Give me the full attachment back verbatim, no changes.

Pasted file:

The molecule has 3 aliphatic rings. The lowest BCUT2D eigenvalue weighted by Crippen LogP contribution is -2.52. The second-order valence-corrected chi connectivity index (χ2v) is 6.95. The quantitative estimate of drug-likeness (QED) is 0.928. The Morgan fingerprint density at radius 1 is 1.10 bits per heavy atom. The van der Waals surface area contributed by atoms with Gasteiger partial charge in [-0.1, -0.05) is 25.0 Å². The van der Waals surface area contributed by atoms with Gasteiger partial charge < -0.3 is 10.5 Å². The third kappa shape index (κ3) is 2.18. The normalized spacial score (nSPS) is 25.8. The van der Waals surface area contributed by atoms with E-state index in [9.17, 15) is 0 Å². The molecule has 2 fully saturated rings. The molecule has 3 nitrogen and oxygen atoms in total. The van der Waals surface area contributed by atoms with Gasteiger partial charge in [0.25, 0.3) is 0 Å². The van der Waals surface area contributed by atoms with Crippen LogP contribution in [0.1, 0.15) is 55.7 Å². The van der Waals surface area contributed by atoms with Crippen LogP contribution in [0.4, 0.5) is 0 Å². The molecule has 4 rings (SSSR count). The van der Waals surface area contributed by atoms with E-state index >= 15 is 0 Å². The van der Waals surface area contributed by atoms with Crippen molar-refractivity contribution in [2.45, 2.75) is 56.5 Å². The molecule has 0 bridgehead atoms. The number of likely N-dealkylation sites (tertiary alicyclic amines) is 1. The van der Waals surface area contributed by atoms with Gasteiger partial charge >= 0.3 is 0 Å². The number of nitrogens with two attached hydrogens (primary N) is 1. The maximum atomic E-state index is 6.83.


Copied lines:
The molecule has 3 aliphatic rings. The lowest BCUT2D eigenvalue weighted by Crippen LogP contribution is -2.52. The second-order valence-corrected chi connectivity index (χ2v) is 6.95. The quantitative estimate of drug-likeness (QED) is 0.928. The Morgan fingerprint density at radius 1 is 1.10 bits per heavy atom. The van der Waals surface area contributed by atoms with Gasteiger partial charge in [-0.1, -0.05) is 25.0 Å². The van der Waals surface area contributed by atoms with Gasteiger partial charge < -0.3 is 10.5 Å². The third kappa shape index (κ3) is 2.18. The normalized spacial score (nSPS) is 25.8. The van der Waals surface area contributed by atoms with E-state index in [9.17, 15) is 0 Å². The molecule has 2 fully saturated rings. The molecule has 3 nitrogen and oxygen atoms in total. The van der Waals surface area contributed by atoms with Gasteiger partial charge in [0.25, 0.3) is 0 Å². The van der Waals surface area contributed by atoms with Crippen LogP contribution in [0.1, 0.15) is 55.7 Å². The van der Waals surface area contributed by atoms with Crippen LogP contribution in [0.4, 0.5) is 0 Å². The molecule has 4 rings (SSSR count). The van der Waals surface area contributed by atoms with E-state index >= 15 is 0 Å². The van der Waals surface area contributed by atoms with Crippen molar-refractivity contribution in [2.45, 2.75) is 56.5 Å². The molecule has 0 bridgehead atoms. The number of likely N-dealkylation sites (tertiary alicyclic amines) is 1. The van der Waals surface area contributed by atoms with Gasteiger partial charge >= 0.3 is 0 Å². The number of nitrogens with two attached hydrogens (primary N) is 1. The maximum atomic E-state index is 6.83.